A new wave of British joined the WorldTour at the beginning of this season, including four of our ‘riders to watch‘: Mark Donovan, Ethan Hayter, Charlie Quarterman and Fred Wright. Which riders might follow in their tyre tracks?
We recently introduced a crop of ten first-year under-23s to keep an eye this season. This post takes a look at the under-23 category as a whole. Choosing this year’s ten has been tough and it’s a list we’ve agonised over. So take a look at our ‘honourable mentions’ too for other riders worth monitoring.
The obvious omission from our list is Tom Pidcock (he’ll appear in another feature soon). Adam Hartley would have featured here until he recently took the tough decision to retire. Female riders, too, are missing. We’re working on another piece that should help to redress that balance soon.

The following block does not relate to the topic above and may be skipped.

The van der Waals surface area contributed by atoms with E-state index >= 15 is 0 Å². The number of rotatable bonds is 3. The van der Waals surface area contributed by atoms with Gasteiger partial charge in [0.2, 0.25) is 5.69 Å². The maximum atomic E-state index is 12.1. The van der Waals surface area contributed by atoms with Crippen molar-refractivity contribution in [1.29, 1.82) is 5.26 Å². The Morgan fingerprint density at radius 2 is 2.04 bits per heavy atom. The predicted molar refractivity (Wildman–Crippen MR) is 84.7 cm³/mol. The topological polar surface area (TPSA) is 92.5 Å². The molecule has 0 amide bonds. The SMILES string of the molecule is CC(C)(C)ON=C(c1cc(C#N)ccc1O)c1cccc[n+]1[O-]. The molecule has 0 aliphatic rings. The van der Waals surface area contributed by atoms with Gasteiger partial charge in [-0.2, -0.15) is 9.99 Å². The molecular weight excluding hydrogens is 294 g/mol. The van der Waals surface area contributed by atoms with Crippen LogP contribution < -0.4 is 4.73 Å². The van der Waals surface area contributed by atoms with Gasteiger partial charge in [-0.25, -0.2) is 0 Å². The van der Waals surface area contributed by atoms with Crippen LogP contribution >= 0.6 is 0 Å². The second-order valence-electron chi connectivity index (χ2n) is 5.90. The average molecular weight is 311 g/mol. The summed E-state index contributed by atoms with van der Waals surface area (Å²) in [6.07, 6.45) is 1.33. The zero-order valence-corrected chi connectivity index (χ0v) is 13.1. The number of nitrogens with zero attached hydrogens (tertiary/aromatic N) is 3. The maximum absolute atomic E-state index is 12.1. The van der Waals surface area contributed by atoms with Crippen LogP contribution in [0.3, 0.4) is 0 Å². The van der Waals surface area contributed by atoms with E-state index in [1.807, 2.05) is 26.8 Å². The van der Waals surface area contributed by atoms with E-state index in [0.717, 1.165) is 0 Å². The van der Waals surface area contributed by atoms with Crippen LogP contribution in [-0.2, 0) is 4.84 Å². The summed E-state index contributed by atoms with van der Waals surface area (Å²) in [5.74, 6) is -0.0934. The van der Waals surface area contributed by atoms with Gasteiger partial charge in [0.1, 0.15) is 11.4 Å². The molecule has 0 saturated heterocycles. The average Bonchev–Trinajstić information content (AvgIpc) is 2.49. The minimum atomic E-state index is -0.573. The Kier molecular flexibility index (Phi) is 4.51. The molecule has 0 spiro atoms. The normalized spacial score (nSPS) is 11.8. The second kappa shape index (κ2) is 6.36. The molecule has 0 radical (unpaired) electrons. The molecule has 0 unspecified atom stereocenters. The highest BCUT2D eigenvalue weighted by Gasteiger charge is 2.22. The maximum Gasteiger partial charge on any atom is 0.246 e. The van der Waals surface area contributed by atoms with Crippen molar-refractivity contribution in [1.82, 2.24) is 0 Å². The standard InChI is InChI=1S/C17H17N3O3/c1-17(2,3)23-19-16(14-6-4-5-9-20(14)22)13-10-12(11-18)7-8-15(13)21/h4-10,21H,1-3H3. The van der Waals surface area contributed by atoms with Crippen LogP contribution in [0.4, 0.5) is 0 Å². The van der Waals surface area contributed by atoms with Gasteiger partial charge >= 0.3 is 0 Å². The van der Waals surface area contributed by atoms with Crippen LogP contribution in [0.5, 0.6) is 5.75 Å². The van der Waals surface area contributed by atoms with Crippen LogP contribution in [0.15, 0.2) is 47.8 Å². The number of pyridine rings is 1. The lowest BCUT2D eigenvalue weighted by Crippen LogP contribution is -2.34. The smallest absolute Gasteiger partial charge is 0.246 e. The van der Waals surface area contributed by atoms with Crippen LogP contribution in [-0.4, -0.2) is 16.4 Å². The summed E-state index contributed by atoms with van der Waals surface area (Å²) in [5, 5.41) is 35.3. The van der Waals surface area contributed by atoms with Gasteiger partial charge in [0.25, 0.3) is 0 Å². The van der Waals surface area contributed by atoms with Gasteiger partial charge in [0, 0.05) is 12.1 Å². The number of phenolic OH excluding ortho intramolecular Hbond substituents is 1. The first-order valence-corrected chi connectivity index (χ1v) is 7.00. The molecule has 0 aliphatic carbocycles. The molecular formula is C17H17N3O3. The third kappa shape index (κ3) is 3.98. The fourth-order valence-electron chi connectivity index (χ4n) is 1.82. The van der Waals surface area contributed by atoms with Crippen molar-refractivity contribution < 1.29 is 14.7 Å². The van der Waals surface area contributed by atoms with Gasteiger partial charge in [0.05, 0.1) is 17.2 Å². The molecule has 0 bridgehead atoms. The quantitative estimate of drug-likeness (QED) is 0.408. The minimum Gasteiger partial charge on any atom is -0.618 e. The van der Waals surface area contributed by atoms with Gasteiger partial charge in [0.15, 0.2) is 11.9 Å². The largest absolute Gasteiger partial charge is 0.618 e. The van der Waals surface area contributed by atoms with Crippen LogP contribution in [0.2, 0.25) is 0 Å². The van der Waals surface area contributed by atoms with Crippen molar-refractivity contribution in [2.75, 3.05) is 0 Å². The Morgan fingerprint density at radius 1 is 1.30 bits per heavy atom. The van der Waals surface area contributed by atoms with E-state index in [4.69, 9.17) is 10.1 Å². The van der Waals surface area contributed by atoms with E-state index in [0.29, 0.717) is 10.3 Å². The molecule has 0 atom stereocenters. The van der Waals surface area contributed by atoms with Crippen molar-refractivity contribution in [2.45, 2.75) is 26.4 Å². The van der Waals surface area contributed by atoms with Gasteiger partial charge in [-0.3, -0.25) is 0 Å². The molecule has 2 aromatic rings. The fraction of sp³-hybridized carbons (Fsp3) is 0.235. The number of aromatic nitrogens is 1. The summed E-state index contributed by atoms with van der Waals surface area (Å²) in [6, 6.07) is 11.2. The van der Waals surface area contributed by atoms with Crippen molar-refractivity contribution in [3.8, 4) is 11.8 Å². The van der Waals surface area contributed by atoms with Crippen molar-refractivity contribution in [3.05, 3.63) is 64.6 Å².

With these caveats, here are our 2020 under-23 riders to watch…
Second-year under-23 Jim Brown will ride for French elite team CC Etupes this season after spending a year at the Great Britain Cycling Team Senior Academy. Describing himself as a sprinter-cum-classics man, the Yorkshireman follows in the footsteps of Adam Yates, who rode for the team in 2013. Thibaut Pinot, Kenny Elisonde, Alexis Vuillermoz, Warren Barguil and Guillaume Martin are also amongst the riders to have represented the team, which gives you an idea of its record in providing a pathway for riders to the WorldTour.
As a junior, Brown got plenty of top results without ever quite grabbing a big win. In 2018, for example, he was 2nd in the Keizer der Juniores, 4th in the E3 Harelbeke, 6th in the Guido Reybrouck and 7th in Gent-Wevelgem. A fine tally, especially considering that more often than not he was up against Remco Evenepoel that year. Last season, his first at under-23 level, the first half of the year was interrupted by injury, but he finished strongly, riding the Tour de l’Avenir (where he grabbed a top 10 on stage 4) and then being part of the Great Britain team at the Tour of Britain that catapulted Matt Walls to some top sprint results.